- Talk about this issue--with your friends and colleagues, with your boss, with your professional organizations. Ask what they can do to help. Share this list as a starting point. When you see people helping to keep women silent, point it out.
- When you organize or moderate a panel, take the time to look for, invite and encourage women speakers to join it. Got an all male panel? Include women. (This is a problem even in female-dominated professions, by the way.) Get your organization to make this a rule of thumb.
- Share speaking resources with women you know. I always hope you'll recommend The Eloquent Woman or The Eloquent Woman on Facebook, but please also share the many books, blogs, seminars and other resources you find useful with women interested in speaking.
- If you're a manager, offer support for speaker training, particularly for younger women on your team. Use a low-cost alternative like Toastmasters, private coaching, or team training for the women on your team. Insist that women working on your team get speaker training. Encourage them to keep trying.
- Managers also can make public speaking and presentations skills a professional development goal for female team members, both to indicate their importance and to cause training to happen.
- Not a manager? Then ask for presentation and speaker training at work, and ask to make it part of your professional development plan. Suggest group training for you and your colleagues. Feel free to use my memo to the boss for this purpose.
- In a meeting, ask a woman what she thinks about the matter at hand. Listen to what she says. If a woman's having trouble getting a word in edgewise, help her out: "I'd like to hear what Emily has to say on this score" is all it takes.
- If a female friend or colleague is speaking, go hear your speaking friend. Congratulate her. Encourage her to do it again. Ask intelligent questions during her presentation. Tell others to go see her.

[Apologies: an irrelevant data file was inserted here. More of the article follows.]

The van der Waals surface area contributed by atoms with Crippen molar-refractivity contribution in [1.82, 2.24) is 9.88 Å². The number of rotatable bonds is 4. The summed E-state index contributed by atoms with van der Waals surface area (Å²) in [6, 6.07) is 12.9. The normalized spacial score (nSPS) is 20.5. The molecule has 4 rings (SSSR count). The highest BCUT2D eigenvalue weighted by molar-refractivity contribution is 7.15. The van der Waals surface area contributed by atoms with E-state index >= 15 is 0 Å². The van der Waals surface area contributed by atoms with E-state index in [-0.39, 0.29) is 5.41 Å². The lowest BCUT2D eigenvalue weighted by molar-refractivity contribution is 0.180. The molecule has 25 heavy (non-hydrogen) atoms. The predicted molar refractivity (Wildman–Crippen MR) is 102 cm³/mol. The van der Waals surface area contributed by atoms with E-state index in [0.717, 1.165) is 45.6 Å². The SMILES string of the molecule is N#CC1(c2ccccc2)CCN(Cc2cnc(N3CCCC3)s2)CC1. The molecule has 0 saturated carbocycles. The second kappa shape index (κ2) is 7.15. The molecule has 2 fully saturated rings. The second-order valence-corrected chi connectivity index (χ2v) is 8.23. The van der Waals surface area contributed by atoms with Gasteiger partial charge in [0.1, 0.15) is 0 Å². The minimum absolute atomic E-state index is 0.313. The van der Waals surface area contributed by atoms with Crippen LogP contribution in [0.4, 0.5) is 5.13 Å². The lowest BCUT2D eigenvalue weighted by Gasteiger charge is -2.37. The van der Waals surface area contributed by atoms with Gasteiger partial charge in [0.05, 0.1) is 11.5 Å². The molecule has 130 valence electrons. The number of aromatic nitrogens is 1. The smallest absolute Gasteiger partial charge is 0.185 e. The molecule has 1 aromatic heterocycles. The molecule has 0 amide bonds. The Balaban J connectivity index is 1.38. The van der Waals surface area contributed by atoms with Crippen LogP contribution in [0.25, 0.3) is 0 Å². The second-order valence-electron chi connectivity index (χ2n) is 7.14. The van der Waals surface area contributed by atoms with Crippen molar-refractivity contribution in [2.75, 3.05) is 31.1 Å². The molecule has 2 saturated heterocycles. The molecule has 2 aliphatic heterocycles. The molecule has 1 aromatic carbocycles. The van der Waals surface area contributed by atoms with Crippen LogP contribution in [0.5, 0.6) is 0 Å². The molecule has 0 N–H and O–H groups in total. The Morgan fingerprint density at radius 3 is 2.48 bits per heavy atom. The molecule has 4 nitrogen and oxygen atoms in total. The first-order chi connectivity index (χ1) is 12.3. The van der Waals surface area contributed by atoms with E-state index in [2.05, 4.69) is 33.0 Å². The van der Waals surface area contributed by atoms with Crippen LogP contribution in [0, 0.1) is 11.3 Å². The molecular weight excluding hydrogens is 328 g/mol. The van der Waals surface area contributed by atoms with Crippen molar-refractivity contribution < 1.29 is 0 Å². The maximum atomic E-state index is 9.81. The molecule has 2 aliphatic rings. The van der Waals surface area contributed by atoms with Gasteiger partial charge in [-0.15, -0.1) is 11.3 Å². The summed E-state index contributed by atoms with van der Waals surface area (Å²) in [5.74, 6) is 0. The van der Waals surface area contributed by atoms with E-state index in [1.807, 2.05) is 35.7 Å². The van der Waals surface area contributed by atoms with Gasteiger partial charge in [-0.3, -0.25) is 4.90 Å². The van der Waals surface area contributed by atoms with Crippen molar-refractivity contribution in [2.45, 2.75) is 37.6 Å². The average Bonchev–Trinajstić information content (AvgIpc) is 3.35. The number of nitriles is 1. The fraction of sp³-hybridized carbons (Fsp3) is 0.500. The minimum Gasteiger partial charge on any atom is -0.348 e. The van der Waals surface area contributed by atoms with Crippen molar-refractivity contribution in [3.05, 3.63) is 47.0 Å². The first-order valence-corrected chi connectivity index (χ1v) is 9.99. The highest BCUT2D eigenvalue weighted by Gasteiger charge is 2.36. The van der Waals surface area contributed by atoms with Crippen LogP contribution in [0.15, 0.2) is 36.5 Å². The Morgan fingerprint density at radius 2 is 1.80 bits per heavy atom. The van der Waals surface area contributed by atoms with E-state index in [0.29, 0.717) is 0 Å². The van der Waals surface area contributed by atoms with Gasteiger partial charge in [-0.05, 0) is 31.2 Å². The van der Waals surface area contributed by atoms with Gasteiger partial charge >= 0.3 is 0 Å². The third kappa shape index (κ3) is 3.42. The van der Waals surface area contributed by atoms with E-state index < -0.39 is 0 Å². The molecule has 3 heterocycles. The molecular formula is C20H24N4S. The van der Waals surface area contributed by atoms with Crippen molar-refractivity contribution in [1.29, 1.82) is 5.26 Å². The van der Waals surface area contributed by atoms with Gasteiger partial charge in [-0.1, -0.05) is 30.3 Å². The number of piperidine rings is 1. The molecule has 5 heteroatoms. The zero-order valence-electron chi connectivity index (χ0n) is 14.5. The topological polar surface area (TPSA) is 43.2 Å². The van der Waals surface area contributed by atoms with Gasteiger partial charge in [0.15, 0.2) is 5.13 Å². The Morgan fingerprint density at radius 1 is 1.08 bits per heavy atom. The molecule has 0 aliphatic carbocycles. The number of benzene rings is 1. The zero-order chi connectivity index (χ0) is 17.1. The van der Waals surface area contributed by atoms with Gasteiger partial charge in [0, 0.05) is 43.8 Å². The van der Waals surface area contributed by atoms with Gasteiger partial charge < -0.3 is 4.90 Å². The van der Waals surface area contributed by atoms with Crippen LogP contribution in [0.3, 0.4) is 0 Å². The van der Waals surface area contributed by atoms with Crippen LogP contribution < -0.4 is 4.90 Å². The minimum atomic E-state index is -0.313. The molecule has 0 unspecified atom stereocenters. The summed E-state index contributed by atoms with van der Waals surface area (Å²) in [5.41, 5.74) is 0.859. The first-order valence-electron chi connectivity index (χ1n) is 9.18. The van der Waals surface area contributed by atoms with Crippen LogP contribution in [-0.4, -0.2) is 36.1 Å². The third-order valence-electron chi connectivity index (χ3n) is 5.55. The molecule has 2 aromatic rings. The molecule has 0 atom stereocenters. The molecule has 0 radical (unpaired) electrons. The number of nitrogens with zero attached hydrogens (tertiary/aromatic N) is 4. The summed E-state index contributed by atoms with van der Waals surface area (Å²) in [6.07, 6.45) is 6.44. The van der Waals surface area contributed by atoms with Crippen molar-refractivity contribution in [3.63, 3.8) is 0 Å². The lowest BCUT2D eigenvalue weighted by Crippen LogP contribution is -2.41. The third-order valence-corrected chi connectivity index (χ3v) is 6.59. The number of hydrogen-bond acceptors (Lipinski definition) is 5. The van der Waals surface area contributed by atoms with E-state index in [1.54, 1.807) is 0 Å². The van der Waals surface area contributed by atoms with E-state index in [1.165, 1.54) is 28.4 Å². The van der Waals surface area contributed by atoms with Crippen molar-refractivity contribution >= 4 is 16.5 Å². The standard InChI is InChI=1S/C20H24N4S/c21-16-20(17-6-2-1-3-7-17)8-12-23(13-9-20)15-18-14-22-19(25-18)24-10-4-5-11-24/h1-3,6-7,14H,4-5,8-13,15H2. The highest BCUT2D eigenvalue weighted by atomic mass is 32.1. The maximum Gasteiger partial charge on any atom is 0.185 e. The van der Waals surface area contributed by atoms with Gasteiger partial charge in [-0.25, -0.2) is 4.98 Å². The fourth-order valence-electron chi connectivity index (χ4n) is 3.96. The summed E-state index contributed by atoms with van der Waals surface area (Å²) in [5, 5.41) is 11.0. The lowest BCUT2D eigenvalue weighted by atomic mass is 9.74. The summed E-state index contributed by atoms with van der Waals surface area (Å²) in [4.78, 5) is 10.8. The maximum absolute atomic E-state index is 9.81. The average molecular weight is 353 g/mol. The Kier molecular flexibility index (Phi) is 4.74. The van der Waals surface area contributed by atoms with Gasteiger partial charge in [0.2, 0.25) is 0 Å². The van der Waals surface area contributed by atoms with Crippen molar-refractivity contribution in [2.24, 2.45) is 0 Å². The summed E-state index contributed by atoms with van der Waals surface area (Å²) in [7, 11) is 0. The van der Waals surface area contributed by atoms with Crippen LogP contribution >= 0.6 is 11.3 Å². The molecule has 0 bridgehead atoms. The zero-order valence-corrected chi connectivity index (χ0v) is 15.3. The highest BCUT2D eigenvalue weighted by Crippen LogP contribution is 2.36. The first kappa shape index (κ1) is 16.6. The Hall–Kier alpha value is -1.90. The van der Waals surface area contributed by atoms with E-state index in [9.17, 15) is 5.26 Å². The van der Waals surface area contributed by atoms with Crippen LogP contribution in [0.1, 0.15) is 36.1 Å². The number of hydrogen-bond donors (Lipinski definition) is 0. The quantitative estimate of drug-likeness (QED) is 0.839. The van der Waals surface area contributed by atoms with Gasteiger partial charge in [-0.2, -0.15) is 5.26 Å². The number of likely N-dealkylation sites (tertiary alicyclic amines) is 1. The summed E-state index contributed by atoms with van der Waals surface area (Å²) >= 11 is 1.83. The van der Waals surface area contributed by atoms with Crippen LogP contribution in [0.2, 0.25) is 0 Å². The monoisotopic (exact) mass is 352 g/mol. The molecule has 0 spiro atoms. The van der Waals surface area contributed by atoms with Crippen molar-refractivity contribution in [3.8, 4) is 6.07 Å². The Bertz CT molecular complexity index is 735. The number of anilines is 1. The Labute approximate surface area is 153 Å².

- If you're a woman who speaks on a subject with authority, make yourself known to program organizers, and publicly. Women are sometimes penalized for putting themselves forward in this way. Do it, anyway. It's okay to "toot your own horn."
- Offer to help a friend practice public speaking. Watch a video playback with her, watch her rehearse, or sit in the audience and offer observations afterward.
- Mentor another woman with less speaking experience. Let her watch you speak, and talk to her afterwards so she has the chance to ask questions. Help her get speaking gigs and opportunities to practice. Show her how to network in ways that will help her be noticed as a speaker, and talk to her about how to promote her speaking.
- Speak up and shut down the myths, mocking, negative talk and sexual slurs that attempt to silence women. A simple "that's unacceptable" should do it; if it doesn't, make a complaint. Don't let women around you be intimidated into silence.
- Before you register for a conference, figure out the proportion of female speakers. Send a message to the organizers if it's out of whack. Let them know the problem has been noticed--and ask what they're going to do about it.
Wednesday, June 13, 2012
This blog's full of examples of the difficulties women face in public speaking, starting with just getting a spot on the program. But instead of blaming women or saying this can't be done, what are some practical and simple things that any of us can do to help a woman with public speaking? Unlike some observers, I'm not suggesting that only women should do these things. These are tasks any woman or man can do. I welcome your additions to this list in the comments:
Posted by Denise Graveline at Wednesday, June 13, 2012